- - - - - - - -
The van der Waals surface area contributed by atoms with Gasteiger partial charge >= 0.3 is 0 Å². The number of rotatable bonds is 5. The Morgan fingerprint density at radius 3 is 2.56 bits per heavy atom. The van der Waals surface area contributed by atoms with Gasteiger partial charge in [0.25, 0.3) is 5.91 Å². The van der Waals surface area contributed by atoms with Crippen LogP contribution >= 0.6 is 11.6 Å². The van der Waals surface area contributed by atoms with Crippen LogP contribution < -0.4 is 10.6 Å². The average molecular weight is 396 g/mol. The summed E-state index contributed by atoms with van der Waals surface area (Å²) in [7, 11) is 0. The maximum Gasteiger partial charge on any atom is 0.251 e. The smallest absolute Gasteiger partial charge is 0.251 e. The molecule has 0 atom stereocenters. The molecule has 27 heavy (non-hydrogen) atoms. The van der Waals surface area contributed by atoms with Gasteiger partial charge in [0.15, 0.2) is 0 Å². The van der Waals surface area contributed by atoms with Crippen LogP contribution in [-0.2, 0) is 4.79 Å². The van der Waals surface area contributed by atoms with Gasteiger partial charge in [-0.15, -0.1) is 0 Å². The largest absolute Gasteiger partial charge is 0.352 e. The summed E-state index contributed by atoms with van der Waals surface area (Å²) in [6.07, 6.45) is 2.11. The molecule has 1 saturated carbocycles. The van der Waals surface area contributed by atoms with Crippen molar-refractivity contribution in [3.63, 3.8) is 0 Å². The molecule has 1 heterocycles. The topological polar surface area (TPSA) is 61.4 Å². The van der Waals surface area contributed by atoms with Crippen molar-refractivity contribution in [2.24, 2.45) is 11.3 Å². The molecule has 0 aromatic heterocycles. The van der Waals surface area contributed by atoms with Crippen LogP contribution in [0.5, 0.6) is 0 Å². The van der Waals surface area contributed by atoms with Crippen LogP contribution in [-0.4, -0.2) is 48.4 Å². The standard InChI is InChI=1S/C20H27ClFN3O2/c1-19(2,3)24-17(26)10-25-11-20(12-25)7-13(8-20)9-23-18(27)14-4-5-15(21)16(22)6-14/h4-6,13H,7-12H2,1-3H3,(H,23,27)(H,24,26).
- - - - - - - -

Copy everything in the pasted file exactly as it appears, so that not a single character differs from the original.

The van der Waals surface area contributed by atoms with Gasteiger partial charge >= 0.3 is 0 Å². The number of rotatable bonds is 5. The Morgan fingerprint density at radius 3 is 2.56 bits per heavy atom. The van der Waals surface area contributed by atoms with Gasteiger partial charge in [0.25, 0.3) is 5.91 Å². The van der Waals surface area contributed by atoms with Crippen LogP contribution >= 0.6 is 11.6 Å². The van der Waals surface area contributed by atoms with Crippen LogP contribution < -0.4 is 10.6 Å². The average molecular weight is 396 g/mol. The summed E-state index contributed by atoms with van der Waals surface area (Å²) in [7, 11) is 0. The maximum Gasteiger partial charge on any atom is 0.251 e. The smallest absolute Gasteiger partial charge is 0.251 e. The molecule has 0 atom stereocenters. The molecule has 27 heavy (non-hydrogen) atoms. The van der Waals surface area contributed by atoms with Gasteiger partial charge in [0.15, 0.2) is 0 Å². The van der Waals surface area contributed by atoms with Crippen LogP contribution in [-0.2, 0) is 4.79 Å². The van der Waals surface area contributed by atoms with Gasteiger partial charge in [-0.15, -0.1) is 0 Å². The largest absolute Gasteiger partial charge is 0.352 e. The summed E-state index contributed by atoms with van der Waals surface area (Å²) in [6.07, 6.45) is 2.11. The molecule has 1 saturated carbocycles. The van der Waals surface area contributed by atoms with Crippen molar-refractivity contribution in [3.63, 3.8) is 0 Å². The molecule has 1 heterocycles. The topological polar surface area (TPSA) is 61.4 Å². The van der Waals surface area contributed by atoms with Crippen molar-refractivity contribution in [2.24, 2.45) is 11.3 Å². The molecule has 0 aromatic heterocycles. The van der Waals surface area contributed by atoms with Crippen LogP contribution in [0.5, 0.6) is 0 Å². The van der Waals surface area contributed by atoms with Crippen LogP contribution in [-0.4, -0.2) is 48.4 Å². The standard InChI is InChI=1S/C20H27ClFN3O2/c1-19(2,3)24-17(26)10-25-11-20(12-25)7-13(8-20)9-23-18(27)14-4-5-15(21)16(22)6-14/h4-6,13H,7-12H2,1-3H3,(H,23,27)(H,24,26).